The provision of information and advice for older people arranging their own care is a policy objective. The purpose of this paper is to explore the range and scope of web-based information about care coordination activities for older people in the non-statutory sector in England.
Non-statutory organisations were identified through a structured internet search. Services were screened to identify those providing at least one care coordination activity. A postal survey of services was conducted in 2014 and results compared with the initial findings of the web search.
Almost 300 services were identified, most of which were provided by three organisations: Age UK; Alzheimer’s Society; and the British Red Cross. Brokerage was the most frequently reported care coordination activity; the majority of services focussed on help to stay at home; and carers and older people (including those with dementia) were the target groups most often identified. Comparison of the two information sources revealed a significant agreement between two care coordination’s activities: compiling support plans and monitoring and review.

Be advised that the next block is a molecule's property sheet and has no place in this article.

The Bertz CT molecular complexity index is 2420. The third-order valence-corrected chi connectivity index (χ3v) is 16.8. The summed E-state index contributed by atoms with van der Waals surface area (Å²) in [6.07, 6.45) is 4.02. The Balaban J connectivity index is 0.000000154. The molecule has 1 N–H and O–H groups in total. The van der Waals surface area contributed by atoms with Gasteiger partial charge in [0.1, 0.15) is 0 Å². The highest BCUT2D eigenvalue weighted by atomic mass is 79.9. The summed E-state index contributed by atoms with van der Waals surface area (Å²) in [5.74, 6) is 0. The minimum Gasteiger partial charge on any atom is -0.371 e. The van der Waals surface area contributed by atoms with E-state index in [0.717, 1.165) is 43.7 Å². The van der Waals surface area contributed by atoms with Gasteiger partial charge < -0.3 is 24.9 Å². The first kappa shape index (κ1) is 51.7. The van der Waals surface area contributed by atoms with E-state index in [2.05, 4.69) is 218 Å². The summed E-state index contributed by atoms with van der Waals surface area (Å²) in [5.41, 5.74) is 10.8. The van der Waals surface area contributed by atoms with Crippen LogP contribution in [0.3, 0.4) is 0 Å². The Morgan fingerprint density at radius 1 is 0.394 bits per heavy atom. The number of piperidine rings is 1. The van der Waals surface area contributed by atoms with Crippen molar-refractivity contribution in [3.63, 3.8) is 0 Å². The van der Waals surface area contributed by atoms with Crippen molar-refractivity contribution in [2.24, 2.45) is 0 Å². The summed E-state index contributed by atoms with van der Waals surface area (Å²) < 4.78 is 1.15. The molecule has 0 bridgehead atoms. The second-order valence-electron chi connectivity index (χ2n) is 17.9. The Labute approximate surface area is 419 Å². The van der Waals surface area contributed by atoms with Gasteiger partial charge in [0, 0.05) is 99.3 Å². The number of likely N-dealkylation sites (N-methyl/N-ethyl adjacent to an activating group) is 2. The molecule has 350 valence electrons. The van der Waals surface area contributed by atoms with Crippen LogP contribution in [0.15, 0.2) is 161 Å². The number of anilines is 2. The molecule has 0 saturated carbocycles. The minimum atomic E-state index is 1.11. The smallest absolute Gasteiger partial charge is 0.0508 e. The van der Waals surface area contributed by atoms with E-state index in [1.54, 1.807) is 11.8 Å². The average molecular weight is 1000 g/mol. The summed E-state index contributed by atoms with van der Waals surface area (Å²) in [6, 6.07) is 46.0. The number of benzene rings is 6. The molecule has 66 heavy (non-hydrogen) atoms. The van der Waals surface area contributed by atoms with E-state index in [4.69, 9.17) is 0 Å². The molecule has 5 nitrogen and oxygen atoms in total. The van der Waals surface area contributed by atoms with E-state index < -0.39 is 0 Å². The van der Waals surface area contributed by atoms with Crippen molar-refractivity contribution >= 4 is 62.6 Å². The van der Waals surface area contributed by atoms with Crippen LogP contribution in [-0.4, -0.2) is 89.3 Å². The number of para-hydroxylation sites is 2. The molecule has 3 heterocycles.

Findings are based on a purposive sample of organisations and therefore care must be exercised in generalising from them.
This study is one of the first to systematically explore the nature and extent of information about care coordination activities provided by the non-statutory sector in England. It was conducted when policy advocated both an increased role for the non-statutory sector and an increase in self-directed support.
This paper presents independent research funded by the National Institute for Health Research (NIHR) School for Social Care Research (SSCR). The views expressed in this paper are those of the authors and not necessarily those of the NIHR SSCR or the Department of Health, the NIHR or the NHS.
Jasper, R., Hughes, J., Sutcliffe, C., Abendstern, M., Loynes, N. and Challis, D. (2016), "Accessing care coordination information: the non-statutory sector contribution", Quality in Ageing and Older Adults, Vol. 17 No. 4, pp. 263-271. https://doi.org/10.1108/QAOA-07-2015-0033
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